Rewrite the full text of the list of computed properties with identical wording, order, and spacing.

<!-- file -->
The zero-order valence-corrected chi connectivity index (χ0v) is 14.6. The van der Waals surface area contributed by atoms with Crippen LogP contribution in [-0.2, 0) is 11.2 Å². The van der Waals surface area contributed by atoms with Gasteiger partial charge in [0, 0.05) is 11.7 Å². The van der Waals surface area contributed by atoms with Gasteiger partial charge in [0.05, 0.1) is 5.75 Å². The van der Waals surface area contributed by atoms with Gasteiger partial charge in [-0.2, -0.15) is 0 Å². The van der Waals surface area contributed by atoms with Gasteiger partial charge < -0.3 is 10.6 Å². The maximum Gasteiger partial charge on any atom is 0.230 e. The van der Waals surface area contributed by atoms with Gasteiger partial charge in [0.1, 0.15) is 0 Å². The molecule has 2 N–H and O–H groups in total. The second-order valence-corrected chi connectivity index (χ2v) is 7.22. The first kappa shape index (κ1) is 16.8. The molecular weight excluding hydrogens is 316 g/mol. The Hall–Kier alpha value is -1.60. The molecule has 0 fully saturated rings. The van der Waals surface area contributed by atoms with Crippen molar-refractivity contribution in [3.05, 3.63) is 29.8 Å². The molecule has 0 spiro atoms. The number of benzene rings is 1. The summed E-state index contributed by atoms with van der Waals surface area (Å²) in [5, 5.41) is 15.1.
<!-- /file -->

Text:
The zero-order valence-corrected chi connectivity index (χ0v) is 14.6. The van der Waals surface area contributed by atoms with Crippen LogP contribution in [-0.2, 0) is 11.2 Å². The van der Waals surface area contributed by atoms with Gasteiger partial charge in [0, 0.05) is 11.7 Å². The van der Waals surface area contributed by atoms with Gasteiger partial charge in [0.05, 0.1) is 5.75 Å². The van der Waals surface area contributed by atoms with Gasteiger partial charge in [-0.2, -0.15) is 0 Å². The van der Waals surface area contributed by atoms with Gasteiger partial charge < -0.3 is 10.6 Å². The maximum Gasteiger partial charge on any atom is 0.230 e. The van der Waals surface area contributed by atoms with Gasteiger partial charge in [0.1, 0.15) is 0 Å². The molecule has 2 N–H and O–H groups in total. The second-order valence-corrected chi connectivity index (χ2v) is 7.22. The first kappa shape index (κ1) is 16.8. The molecular weight excluding hydrogens is 316 g/mol. The Hall–Kier alpha value is -1.60. The molecule has 0 fully saturated rings. The van der Waals surface area contributed by atoms with Crippen molar-refractivity contribution in [3.05, 3.63) is 29.8 Å². The molecule has 0 spiro atoms. The number of benzene rings is 1. The summed E-state index contributed by atoms with van der Waals surface area (Å²) in [5, 5.41) is 15.1.